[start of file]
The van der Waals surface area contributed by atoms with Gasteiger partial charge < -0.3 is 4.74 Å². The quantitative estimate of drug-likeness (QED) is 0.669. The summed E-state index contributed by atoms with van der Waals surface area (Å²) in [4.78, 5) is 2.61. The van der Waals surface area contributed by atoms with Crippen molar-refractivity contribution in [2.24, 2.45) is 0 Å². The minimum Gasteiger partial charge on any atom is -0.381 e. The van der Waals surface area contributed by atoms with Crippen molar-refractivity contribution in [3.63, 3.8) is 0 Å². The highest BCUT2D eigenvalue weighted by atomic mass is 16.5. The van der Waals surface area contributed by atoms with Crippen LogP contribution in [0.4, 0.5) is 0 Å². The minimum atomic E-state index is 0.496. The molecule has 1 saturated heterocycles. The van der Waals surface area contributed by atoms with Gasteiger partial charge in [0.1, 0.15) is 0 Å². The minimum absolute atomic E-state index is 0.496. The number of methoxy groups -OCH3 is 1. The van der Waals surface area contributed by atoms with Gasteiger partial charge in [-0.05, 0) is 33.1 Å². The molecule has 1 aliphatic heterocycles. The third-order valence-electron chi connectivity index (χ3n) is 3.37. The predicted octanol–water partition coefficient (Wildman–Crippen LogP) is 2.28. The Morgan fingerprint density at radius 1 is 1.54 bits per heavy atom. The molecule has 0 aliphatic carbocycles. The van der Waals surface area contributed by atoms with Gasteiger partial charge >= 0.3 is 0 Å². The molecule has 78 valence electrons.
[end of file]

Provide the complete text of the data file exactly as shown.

The van der Waals surface area contributed by atoms with Gasteiger partial charge < -0.3 is 4.74 Å². The quantitative estimate of drug-likeness (QED) is 0.669. The summed E-state index contributed by atoms with van der Waals surface area (Å²) in [4.78, 5) is 2.61. The van der Waals surface area contributed by atoms with Crippen molar-refractivity contribution in [2.24, 2.45) is 0 Å². The minimum Gasteiger partial charge on any atom is -0.381 e. The van der Waals surface area contributed by atoms with Crippen molar-refractivity contribution in [3.63, 3.8) is 0 Å². The highest BCUT2D eigenvalue weighted by atomic mass is 16.5. The van der Waals surface area contributed by atoms with Crippen LogP contribution in [0.4, 0.5) is 0 Å². The minimum atomic E-state index is 0.496. The molecule has 1 saturated heterocycles. The van der Waals surface area contributed by atoms with Gasteiger partial charge in [0.1, 0.15) is 0 Å². The minimum absolute atomic E-state index is 0.496. The number of methoxy groups -OCH3 is 1. The van der Waals surface area contributed by atoms with Gasteiger partial charge in [-0.05, 0) is 33.1 Å². The molecule has 1 aliphatic heterocycles. The third-order valence-electron chi connectivity index (χ3n) is 3.37. The predicted octanol–water partition coefficient (Wildman–Crippen LogP) is 2.28. The Morgan fingerprint density at radius 1 is 1.54 bits per heavy atom. The molecule has 0 aliphatic carbocycles. The van der Waals surface area contributed by atoms with Gasteiger partial charge >= 0.3 is 0 Å². The molecule has 78 valence electrons.